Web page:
where b=the number of branches emanating from the parent node. Thus, for example, referring to the tree search codebook of FIG. 5 wherein two branches emanate from each node, the address of the codevector at N4 is  which comprises the address of the codevector at parent node N1 () plus an additional bit () to distinguish the codevector at N4 from the codevector at N3 which also has node N1 as a parent. Similarly, for example, the address of the codevector at N9 is  which comprises the address of the codevector at parent node N4 () plus an additional bit () to distinguish the codevector at N9 from the codevector at N10 which also has node N4 as a parent.
A result of the structure described above is that from the address of a codevector at a node in a lower level of the tree, the addresses of the codevectors at the parent nodes in preceding levels can be obtained by simply truncating the lower level address by log2 b for each preceding level. Thus, for example, knowing the address of the codevector at N41  in the 5th level of the tree search codebook of FIG. 5, the address of the codevector at parent node N20 in the preceding 4th level is obtained simply by truncating the address of the codevector at N41 by 1 bit. Thus, the address of the codevector at parent node N20 is  (i.e.  with the last bit removed). Similarly, the address of the codevector at the parent node N4 in the 2nd level of the tree can be obtained by truncating 3 bits (5-2) from the bottom level address. Thus, the address of the codevector at N4 is  (i.e.  with the last three bits removed).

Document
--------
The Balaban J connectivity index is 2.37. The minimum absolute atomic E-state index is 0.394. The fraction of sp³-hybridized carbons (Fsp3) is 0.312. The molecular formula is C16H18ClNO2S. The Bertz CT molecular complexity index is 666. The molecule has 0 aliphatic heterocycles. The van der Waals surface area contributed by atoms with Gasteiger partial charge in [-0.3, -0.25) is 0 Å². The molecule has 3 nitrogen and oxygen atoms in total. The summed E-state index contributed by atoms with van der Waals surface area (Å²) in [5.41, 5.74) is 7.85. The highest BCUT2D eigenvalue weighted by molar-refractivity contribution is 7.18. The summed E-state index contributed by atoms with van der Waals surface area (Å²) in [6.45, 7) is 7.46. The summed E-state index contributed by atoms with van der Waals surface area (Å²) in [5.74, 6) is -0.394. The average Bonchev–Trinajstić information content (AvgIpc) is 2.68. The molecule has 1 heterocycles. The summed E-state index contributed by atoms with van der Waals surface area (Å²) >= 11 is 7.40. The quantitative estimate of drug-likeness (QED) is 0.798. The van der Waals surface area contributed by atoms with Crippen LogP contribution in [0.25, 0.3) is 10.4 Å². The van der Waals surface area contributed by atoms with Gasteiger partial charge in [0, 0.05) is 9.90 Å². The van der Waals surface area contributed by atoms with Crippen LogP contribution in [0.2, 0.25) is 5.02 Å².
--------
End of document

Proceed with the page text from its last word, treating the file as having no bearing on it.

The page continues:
The number of codevectors in a tree search codebook can be expressed mathematically as:
♮ b.sup.L, for L=1 to N
`where N=total number of levels in the codebook;
L=the Lth level of the codebook; and
B=the number of branches emanating from each node of the codebook.
Thus, consider for example a tree search codebook having 10 levels and wherein 4 branches emanate from each node. Applying the formula above, the codebook would contain approximately 1.33 million codevectors. Suppose further, for example, that each codevector is constructed from a 3×4 matrix of pixels wherein each pixel represents an intensity value between 0 and 255. Each pixel would require 8 bits or 1 byte of memory storage, and therefore, each codevector would require 12 bytes of memory storage (3×4 pixels). Consequently, the codebook would require 16 Mbytes of storage.